I have a harder time saying that nothing should be reported on. I disagree with the esteemed directors that reporters, and readers, should sit on their hands and let people without a moral compass be the only ones that see the data. Feel free to follow their interpretation though, they are cool dudes.

Sadly, you can’t unexplode this by ignoring the explosion.

2014-12-10 23:45:00

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How We Make Podcasts

Casey Liss posted last week about his podcasting setup. This went on to inspire some spirited discussion about microphones, and how people should be encouraging, and not exclusionary, with their podcasting recommendations. What is a pro? What is art? What is the nature of the universe? Is this real life?


I seldom get asked about my podcasting setup, but there are a few things that are different about what we do that might be interesting to someone.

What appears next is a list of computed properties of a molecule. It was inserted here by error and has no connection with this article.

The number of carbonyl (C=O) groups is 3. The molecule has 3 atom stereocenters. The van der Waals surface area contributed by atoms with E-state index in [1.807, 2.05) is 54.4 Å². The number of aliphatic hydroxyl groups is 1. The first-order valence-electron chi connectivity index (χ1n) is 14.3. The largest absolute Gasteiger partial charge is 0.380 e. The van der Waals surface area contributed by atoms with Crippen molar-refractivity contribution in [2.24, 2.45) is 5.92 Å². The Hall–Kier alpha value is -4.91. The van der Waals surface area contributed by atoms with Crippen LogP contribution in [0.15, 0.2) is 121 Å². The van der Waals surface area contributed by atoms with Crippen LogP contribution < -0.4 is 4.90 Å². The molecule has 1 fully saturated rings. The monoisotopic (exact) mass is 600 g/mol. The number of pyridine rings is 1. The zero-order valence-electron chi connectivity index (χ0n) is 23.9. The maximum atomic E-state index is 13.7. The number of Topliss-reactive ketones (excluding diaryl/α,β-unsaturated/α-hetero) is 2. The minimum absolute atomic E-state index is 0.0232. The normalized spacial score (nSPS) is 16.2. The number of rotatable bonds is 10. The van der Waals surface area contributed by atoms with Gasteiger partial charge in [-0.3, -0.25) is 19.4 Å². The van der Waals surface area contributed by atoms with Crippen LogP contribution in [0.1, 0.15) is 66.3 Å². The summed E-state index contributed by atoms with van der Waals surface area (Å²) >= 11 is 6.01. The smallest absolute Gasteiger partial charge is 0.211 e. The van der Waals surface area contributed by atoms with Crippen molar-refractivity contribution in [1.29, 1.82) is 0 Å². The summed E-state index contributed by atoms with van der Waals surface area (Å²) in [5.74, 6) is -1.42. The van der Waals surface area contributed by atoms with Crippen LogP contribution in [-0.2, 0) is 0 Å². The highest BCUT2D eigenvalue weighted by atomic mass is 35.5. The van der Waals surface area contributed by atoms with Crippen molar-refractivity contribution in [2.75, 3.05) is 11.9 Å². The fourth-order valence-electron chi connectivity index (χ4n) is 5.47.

(Crickets chirping.)

Mein Mikrofon

I use the much-reviled Blue Yeti microphone. If you are an audiophile, you have feelings about this. It is an imperfect device, but it fills the role I need it to, for the money I’m comfortable spending. If you seek advice on creating a podcasting empire with the dulcet tones of your voice, look elsewhere for advice. I do not excuse the Yeti, or say that it is good enough for anyone, it is simply appropriate for my specific situation. Should I ever fall face-first on a pile of money I will wash my face, because money is dirty, but then I will spend the money on some gear.


  1. Relatively inexpensive, and frequently on sale through various retailers.